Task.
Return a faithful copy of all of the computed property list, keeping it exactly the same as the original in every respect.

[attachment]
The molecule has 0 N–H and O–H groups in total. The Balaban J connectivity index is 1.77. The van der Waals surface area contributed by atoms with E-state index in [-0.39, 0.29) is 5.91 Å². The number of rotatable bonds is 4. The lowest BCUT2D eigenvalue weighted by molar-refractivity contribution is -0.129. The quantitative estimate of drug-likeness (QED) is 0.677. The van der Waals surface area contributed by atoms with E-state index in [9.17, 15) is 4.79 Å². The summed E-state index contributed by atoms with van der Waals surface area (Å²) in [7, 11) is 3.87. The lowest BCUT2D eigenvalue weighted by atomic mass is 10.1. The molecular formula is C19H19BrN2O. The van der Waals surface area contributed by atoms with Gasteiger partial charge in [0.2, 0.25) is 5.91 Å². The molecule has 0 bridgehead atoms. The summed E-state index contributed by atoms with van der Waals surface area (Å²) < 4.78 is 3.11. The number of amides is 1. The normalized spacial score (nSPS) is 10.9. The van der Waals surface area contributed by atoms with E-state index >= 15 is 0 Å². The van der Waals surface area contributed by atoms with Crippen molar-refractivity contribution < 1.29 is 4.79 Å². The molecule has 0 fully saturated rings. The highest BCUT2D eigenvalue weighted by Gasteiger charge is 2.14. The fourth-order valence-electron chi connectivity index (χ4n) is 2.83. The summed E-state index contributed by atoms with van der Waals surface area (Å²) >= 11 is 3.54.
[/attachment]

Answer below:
The molecule has 0 N–H and O–H groups in total. The Balaban J connectivity index is 1.77. The van der Waals surface area contributed by atoms with E-state index in [-0.39, 0.29) is 5.91 Å². The number of rotatable bonds is 4. The lowest BCUT2D eigenvalue weighted by molar-refractivity contribution is -0.129. The quantitative estimate of drug-likeness (QED) is 0.677. The van der Waals surface area contributed by atoms with E-state index in [9.17, 15) is 4.79 Å². The summed E-state index contributed by atoms with van der Waals surface area (Å²) in [7, 11) is 3.87. The lowest BCUT2D eigenvalue weighted by atomic mass is 10.1. The molecular formula is C19H19BrN2O. The van der Waals surface area contributed by atoms with Gasteiger partial charge in [0.2, 0.25) is 5.91 Å². The molecule has 0 bridgehead atoms. The summed E-state index contributed by atoms with van der Waals surface area (Å²) < 4.78 is 3.11. The number of amides is 1. The normalized spacial score (nSPS) is 10.9. The van der Waals surface area contributed by atoms with E-state index >= 15 is 0 Å². The van der Waals surface area contributed by atoms with Crippen molar-refractivity contribution < 1.29 is 4.79 Å². The molecule has 0 fully saturated rings. The highest BCUT2D eigenvalue weighted by Gasteiger charge is 2.14. The fourth-order valence-electron chi connectivity index (χ4n) is 2.83. The summed E-state index contributed by atoms with van der Waals surface area (Å²) >= 11 is 3.54.